Blurring the Lines

Day Count- 79 down 287 to go.

So, I’m back from the road trip with my mom and sister.  And let me just say, there are some major stories to tell.  And I will get to those later.  But for some reason I feel like this takes precedence today.  I’m not sure why… just something that’s been weighing on my mind for a few days.

A couple of years ago, when I had just moved home and had pretty much given up on a ‘good guy’ ever being interested in me, I signed up for a Christian dating site.  I figured it would be a good way to get back out there without much room for major disappointment.  Boy was I wrong.

But I’m getting ahead of myself.  So here goes-  I signed up for this dating site just to kind of see what was out there.  I was kind of leery about the whole thing to begin with.  I had been majorly burned by men in the past, most of them taking advantage of my vulnerability after my relationship with Voldemort (he-who-must-not-be-named… i.e. really bad ex).  The problem was, even the ‘Christian’ guys that I knew were playing on my emotions to get what they wanted.  I was in a pretty bad place, but I resolved to see what else was out there.  Living in a small town, it’s hard to meet good people that I didn’t know in high school and I thought that a dating site might be the answer.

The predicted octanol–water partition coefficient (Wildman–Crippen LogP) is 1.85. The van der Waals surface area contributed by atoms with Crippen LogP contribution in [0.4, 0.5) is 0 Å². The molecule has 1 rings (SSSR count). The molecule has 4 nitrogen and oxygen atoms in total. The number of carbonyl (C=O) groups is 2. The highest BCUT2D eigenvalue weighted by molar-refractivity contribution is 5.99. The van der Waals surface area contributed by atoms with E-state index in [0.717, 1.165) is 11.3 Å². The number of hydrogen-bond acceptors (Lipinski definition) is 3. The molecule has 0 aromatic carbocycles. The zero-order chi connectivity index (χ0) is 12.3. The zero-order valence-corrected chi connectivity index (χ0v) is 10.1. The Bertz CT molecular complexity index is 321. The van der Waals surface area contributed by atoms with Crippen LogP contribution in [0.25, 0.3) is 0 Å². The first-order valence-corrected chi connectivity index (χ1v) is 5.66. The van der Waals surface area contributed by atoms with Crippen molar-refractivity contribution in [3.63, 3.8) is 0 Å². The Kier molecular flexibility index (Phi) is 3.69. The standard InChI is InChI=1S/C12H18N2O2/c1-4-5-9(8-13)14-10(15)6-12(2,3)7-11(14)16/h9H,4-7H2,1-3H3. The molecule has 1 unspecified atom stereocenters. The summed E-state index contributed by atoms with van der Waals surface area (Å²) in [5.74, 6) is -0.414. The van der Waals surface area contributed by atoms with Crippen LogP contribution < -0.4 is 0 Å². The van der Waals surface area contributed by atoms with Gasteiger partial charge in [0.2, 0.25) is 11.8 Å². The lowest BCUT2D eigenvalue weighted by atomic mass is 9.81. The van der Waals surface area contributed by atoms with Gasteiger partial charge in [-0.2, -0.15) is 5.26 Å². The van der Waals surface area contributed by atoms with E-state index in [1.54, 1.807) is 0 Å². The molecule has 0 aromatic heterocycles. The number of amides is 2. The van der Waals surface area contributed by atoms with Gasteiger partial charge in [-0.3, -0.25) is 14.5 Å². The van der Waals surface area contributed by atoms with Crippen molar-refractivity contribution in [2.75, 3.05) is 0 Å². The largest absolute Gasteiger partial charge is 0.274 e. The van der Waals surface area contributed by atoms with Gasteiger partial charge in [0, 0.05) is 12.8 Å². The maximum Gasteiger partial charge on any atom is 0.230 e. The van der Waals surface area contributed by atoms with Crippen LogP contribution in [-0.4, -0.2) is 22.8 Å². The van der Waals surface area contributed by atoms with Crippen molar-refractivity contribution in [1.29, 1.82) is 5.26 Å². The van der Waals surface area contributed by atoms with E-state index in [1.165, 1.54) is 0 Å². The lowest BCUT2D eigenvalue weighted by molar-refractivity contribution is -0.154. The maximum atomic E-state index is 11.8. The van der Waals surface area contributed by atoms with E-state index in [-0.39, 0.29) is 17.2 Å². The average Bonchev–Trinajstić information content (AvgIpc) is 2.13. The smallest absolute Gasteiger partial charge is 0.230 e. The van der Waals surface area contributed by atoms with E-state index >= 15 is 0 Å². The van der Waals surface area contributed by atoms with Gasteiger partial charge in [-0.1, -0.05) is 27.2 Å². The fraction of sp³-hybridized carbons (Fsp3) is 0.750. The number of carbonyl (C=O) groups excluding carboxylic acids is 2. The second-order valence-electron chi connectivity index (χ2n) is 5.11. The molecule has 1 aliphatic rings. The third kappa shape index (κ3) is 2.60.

This particular dating site had chat rooms for different age groups.  And despite the 20-somethings being filled with people that acted more like highschool cliques than anything else, I managed to make some friends.  And then Texas Boy came along.  He was a major flirt- especially with me- and we really hit it off.

And he lived in Texas.

That might not be so bad…. if I didn’t live in New York.

Despite the distance, we became fast friends.  We chatted most nights, we played games online together, we texted during the day.  To be honest, it was more than a friendship.  But it was also less than a relationship.

You see, Texas Boy made it very clear that he didn’t want a long distance relationship.  But that didn’t stop him from flirting with me, from spending most evenings chatting and having fun and growing into a deeper friendship.  This went on for a good eight or nine months.  We really got each other, in a way that I hadn’t felt a connection in a long time.  He was a ‘Southern Gentleman’ and an all around good guy.  I was convinced that somehow, some way, we could make things work.

He told me about how if we lived closer together he would ask me out on a date in a heartbeat.  I thought that maybe our circumstances would change.  After all, I had other friends that lived in Texas and surrounding areas.  Friends that had told me on numerous occasions that I should move down there.  I didn’t have much holding me in New York.  My family was there- but I had lived away from them before.

I visited my friend Courtney in July of that year.  Texas Boy and I had been texting and chatting online for about 6 months.  I was there, in Texas.  I was a mere 8 hours from where he lived.  My skin tingled as the airplane touched down on the runway in Houston.  “This is it,” I kept thinking to myself.  “He’s going to want to get together.”